Date Showing Showing On 10, 12, 13 June
Time Showing Monday 6pm, Wednesday 4pm and Thursday 6pm


M 1hrs 55mins
documentary | 2023, USA | Korean, English

A courageous pastor uses his underground network to rescue and aid North Korean families as they risk their lives to embrace freedom.


Mature themes and violence

Madeleine Gavin
Original Review
Nicolas Rapold, Sight and Sound
Extracted By
Thomas Butler
Hyeonseo Lee, Sung-eun Kim, Lee So-yeon

Watch The Trailer

Beyond Utopia - Official Trailer

Storyline (warning: spoilers)

It’s one thing to read about North Korea’s brutal, isolated dictatorship, and quite another to watch the terrifying journeys of those trying to flee its clutches. That’s just what Madeleine Gavin’s overwhelming documentary Beyond Utopia does in showing one family’s nerve-wracking flight from North Korea through China and other countries with the help of South Korean pastor Kim Seungeun, a veteran manager of such efforts. This film also fleshes out life and death in North Korea in harrowing detail, with some clandestine glimpses from within the country, and chronicles one more escape through the latter’s desperate phone calls with fixers.
Documentaries about North Korea sometimes fall into simply gawking at the bizarro world of living under its propagandistic totalitarian regime. Gavin’s use of survivors giving first-hand accounts and of (some) secret footage of torture or extreme poverty within the country helps stave off this kind of rubbernecking, though some facts of North Korean existence – such as the mandatory submission of household faeces to the government for use as fertiliser – still feel so extreme as to trigger our sense of the absurd.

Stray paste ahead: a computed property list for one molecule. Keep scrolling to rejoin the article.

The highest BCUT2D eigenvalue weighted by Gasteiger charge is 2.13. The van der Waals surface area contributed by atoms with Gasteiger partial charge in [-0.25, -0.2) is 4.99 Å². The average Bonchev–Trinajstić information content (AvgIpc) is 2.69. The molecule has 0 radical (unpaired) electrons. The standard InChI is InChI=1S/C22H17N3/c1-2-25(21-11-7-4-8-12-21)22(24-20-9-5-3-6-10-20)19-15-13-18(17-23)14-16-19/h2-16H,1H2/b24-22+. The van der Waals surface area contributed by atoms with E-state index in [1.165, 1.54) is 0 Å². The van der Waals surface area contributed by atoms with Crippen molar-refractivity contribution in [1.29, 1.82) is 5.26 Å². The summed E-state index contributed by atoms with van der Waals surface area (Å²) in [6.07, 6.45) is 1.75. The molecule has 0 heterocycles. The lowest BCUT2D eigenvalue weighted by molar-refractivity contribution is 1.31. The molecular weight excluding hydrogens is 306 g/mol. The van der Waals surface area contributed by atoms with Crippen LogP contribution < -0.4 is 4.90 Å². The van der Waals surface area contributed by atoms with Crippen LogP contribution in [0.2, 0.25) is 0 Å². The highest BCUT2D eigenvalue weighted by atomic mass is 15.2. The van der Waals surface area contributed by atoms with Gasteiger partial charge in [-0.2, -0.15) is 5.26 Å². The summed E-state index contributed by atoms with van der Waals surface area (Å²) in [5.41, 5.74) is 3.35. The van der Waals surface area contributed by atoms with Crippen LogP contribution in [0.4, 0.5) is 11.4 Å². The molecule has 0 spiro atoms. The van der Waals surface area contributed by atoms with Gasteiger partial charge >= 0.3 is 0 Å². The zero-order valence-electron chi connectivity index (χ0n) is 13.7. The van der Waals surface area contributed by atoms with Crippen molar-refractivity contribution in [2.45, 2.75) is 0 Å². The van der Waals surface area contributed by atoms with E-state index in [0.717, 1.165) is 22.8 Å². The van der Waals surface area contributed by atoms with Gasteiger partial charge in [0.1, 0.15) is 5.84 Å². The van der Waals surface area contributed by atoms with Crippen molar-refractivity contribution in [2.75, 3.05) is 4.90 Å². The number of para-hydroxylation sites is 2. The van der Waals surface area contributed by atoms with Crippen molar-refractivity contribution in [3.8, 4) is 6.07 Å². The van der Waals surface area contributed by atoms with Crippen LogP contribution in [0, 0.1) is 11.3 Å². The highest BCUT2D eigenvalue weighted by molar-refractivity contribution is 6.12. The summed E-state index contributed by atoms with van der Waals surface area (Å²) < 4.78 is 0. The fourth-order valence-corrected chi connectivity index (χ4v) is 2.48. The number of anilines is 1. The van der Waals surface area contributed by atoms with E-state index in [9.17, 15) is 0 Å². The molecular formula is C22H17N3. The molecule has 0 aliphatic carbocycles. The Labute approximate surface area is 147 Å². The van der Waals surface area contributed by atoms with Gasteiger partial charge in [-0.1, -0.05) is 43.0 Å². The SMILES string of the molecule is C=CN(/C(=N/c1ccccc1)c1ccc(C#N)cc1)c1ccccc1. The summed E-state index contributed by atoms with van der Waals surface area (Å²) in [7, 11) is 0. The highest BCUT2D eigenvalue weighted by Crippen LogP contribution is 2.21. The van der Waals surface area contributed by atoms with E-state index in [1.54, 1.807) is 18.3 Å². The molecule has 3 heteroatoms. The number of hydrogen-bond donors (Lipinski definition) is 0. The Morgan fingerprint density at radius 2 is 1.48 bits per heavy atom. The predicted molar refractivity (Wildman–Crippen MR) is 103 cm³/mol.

The family’s trip is a profound profile in courage, with both exhaustion and fortitude written on their faces – father, mother, two young daughters, and an unstoppable 80-year-old grandmother. That thread of the film bears comparison to recent documentaries about Syrian refugees, where the risks feel inscribed in the camerawork. (Part of our access appears to come from self-chronicling by the family or the pastor.) The activist coping with her son’s escape from afar is a source of anguish, and the fact that we hear only the voices of fixers, who may or may not be on the level, underlines her horror and helplessness.
These are hard but necessary stories to hear. The film’s editorial scheme can feel almost assaultive, allowing little to no breathing room or flow as it cuts among the journeys, talking-head interviews, glimpses of North Korea, and so on.

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